If you are a student of old and new law of the testaments, you know that Abraham’s blessings were the sacrifice of Jesus to put forth a new law with success and humility. Most of us humans try and walk-the-walk, and we all aspire to be successful. I look back at my humble life as I have spent all my adult years and 5 of my childhood years working in a drycleaning and laundry plant. A few diversions along the way, but always the laundryman. If you happen to believe in God, as I do, then you too have been blessed beyond comprehension. I marvel at the good life I have had despite set backs like losing my first son, and now more recently, my daughter of 25 years. Yet, I see many good things on the horizon. It is simply what I call survival and humility.
I want to thank all of you who have acknowledged my daughter Jennifer’s recent passing, and gave to Aiden, her year six-year old son’s memorial education fund in her name.
To illustrate the very point here of success and humility, very little I did alone over the years made me who I am, without the help of others along the way. There were mentors and older drycleaners who shared with me their success. Just like some of you readers out there who occasionally write and tell me things, or bring me into your plants for training. I owe it all to my drycleaning and laundry community. Success cannot flow without an eye on your humility. One of my pet peeves is for someone to say, “I did this and I did that.” In management that is the ultimate narcissistic comment, as you forget those who helped you along the way. And sometimes those very people are the employees under you. They deserve some credit too!
Being the old codger that I am now, common sense and humility appeal to me. Watching a drycleaning or laundry student surpass your teaching skills is the ultimate tribute to success. Not everyone is cut out to be a manager nor a teacher. The skill evades them. They don’t have the personality it takes. Good teachers and managers are made, not born. Being a manager is sort of like being a teacher. You are mentoring those under you. Just remember that you may not have what it takes to do it right. I was blessed with many mentors who genuinely cared about me and my future. To them I am forever grateful.
Training a manager, for instance, requires the ultimate challenge once you learn that this person has the people skills to get the job done. What are some of those skills?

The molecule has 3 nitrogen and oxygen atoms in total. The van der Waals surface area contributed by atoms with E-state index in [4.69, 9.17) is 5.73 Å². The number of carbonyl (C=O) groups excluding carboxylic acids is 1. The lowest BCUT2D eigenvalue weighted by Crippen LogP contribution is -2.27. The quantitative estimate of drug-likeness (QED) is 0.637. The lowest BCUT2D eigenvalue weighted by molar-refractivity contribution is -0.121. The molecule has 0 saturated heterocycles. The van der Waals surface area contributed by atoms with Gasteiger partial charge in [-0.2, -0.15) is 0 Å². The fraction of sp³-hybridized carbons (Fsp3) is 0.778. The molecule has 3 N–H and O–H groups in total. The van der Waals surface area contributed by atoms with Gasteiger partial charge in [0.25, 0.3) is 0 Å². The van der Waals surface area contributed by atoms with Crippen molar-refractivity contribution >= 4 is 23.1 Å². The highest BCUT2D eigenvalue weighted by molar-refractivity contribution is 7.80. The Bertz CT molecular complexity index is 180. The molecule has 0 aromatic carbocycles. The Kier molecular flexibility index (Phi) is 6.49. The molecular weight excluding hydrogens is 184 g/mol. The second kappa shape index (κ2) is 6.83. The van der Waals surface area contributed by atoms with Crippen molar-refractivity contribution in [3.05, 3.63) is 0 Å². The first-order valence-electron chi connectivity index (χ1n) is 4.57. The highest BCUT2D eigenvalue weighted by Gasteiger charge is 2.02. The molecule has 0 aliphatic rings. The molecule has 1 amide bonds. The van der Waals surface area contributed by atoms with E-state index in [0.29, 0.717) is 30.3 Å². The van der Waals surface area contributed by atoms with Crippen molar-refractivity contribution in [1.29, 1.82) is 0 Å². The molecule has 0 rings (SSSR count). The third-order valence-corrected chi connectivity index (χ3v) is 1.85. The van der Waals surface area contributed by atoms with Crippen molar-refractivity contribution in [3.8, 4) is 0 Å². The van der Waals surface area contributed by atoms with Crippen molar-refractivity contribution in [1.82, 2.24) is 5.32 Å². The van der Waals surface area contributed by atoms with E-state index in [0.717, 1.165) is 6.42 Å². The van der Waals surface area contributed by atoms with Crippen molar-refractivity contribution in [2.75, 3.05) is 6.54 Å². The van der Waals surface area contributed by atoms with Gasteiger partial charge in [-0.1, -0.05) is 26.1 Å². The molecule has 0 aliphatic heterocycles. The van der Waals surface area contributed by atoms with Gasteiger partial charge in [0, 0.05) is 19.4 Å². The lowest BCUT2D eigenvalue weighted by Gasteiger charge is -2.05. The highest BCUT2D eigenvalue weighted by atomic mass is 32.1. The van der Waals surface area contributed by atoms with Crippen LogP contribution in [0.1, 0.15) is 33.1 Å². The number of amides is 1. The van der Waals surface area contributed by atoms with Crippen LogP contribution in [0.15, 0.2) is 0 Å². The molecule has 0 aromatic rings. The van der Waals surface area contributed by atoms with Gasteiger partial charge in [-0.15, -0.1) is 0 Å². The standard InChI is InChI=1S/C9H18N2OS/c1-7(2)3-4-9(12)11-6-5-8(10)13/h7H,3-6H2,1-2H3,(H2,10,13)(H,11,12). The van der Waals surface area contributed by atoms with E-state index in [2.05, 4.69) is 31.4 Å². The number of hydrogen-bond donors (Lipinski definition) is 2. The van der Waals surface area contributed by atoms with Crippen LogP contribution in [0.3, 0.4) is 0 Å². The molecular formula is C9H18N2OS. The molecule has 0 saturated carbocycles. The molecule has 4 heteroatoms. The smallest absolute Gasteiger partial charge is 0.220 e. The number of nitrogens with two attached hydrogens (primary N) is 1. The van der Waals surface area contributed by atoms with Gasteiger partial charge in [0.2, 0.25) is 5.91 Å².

• Humility for success, as my article title says.
• Pleasant personality, humble, and of cheerful attitude.
• Ability to see and know when you are wrong.
• Having the ability to be humble and apply it when you are wrong.
• Ability to lead and put out fires.
• Being of absolute privacy when it comes to your employees reprimands.
“What Skill Does It Take To Manage A Plant?”
Plenty, if you intend to keep a staff! I wish I had a dime for every plant I went into where their manager was running around like a chicken with its head cut off. There is no room for indecisive, hand wringing or screaming at people in today’s world. Maybe in the old days people could be treated that way, but no self righteous person would take that from a manager or owner today. At least I hope not. Yet, it does happen. The owner will excuse them since he or she thinks they are so “invaluable.” Folks, getting a manager that comes from another plant with all their supposed skills and personality or charm…is usually a bad sign. If they are so valuable then why are they moving from job to job? Naturally, there are exceptions.
These so-called expert pressers or expert drycleaners/spotters or managers are far and few between. So what is the most important characteristic trait to have as a manager? They are rarely all things to all people. I would think hiring a person with good people skills, that cannot be bluffed by employees, or is not too timid with them, might be a good starting point. If they are trainable and willing to learn, send them to an industry school or bring in a private trainer (both would be best). Let them learn the skills involved in using equipment and making judgments on clothes.
“Handling Customers In A Professional Way Is An Absolute Must”!
This gem of a manager you just hired had best know how to handle a customer and make judgments on garments to be cleaned and/or that have been wrecked. Isn’t it amazing to see a good manager or owner walk to the counter and handle that customer so easily? They will get the respect needed and they will look and sound professional. Customers will watch me the most when I am in a plant just because I dress the part and look important. They seek that kind of person out. So, as a manager you must look and sound the part.
“Confidence Is The Key Ingredient.”
You must remember how it felt when you first had that feeling of confidence come over you – when you went to handle a problem with a customer or employee? I do. You just know it when you feel it for the first time. You just handled the problem without a worry in the world. Strive to reach that plateau in your career. You may begin to really enjoy this fine institution of drycleaning and laundry. Remember: Success only comes with humility!
I’m headin’ to the wagon now, these boots are killin’ me!